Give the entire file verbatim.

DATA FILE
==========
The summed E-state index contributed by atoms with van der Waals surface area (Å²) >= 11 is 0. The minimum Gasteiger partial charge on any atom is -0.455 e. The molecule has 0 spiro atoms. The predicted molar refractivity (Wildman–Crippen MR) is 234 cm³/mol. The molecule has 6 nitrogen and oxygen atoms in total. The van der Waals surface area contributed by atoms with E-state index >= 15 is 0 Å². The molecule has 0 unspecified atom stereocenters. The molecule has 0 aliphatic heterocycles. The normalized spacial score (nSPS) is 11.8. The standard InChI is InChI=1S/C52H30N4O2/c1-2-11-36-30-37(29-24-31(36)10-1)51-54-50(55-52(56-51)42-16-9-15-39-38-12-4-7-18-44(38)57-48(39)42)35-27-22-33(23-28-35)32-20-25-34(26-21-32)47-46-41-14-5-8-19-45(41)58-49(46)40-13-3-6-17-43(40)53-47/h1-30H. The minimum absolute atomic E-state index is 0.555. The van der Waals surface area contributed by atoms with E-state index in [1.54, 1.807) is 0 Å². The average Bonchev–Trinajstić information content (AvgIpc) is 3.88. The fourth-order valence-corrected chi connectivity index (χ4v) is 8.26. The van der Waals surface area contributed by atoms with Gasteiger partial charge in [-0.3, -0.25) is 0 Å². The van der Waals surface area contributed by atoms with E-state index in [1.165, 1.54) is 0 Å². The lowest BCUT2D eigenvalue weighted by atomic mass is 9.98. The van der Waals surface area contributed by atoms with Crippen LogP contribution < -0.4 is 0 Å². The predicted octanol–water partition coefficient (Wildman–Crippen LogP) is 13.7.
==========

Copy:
The summed E-state index contributed by atoms with van der Waals surface area (Å²) >= 11 is 0. The minimum Gasteiger partial charge on any atom is -0.455 e. The molecule has 0 spiro atoms. The predicted molar refractivity (Wildman–Crippen MR) is 234 cm³/mol. The molecule has 6 nitrogen and oxygen atoms in total. The van der Waals surface area contributed by atoms with E-state index >= 15 is 0 Å². The molecule has 0 unspecified atom stereocenters. The molecule has 0 aliphatic heterocycles. The normalized spacial score (nSPS) is 11.8. The standard InChI is InChI=1S/C52H30N4O2/c1-2-11-36-30-37(29-24-31(36)10-1)51-54-50(55-52(56-51)42-16-9-15-39-38-12-4-7-18-44(38)57-48(39)42)35-27-22-33(23-28-35)32-20-25-34(26-21-32)47-46-41-14-5-8-19-45(41)58-49(46)40-13-3-6-17-43(40)53-47/h1-30H. The minimum absolute atomic E-state index is 0.555. The van der Waals surface area contributed by atoms with E-state index in [1.54, 1.807) is 0 Å². The average Bonchev–Trinajstić information content (AvgIpc) is 3.88. The fourth-order valence-corrected chi connectivity index (χ4v) is 8.26. The van der Waals surface area contributed by atoms with Gasteiger partial charge in [-0.3, -0.25) is 0 Å². The van der Waals surface area contributed by atoms with E-state index in [1.165, 1.54) is 0 Å². The lowest BCUT2D eigenvalue weighted by atomic mass is 9.98. The van der Waals surface area contributed by atoms with Crippen LogP contribution < -0.4 is 0 Å². The predicted octanol–water partition coefficient (Wildman–Crippen LogP) is 13.7.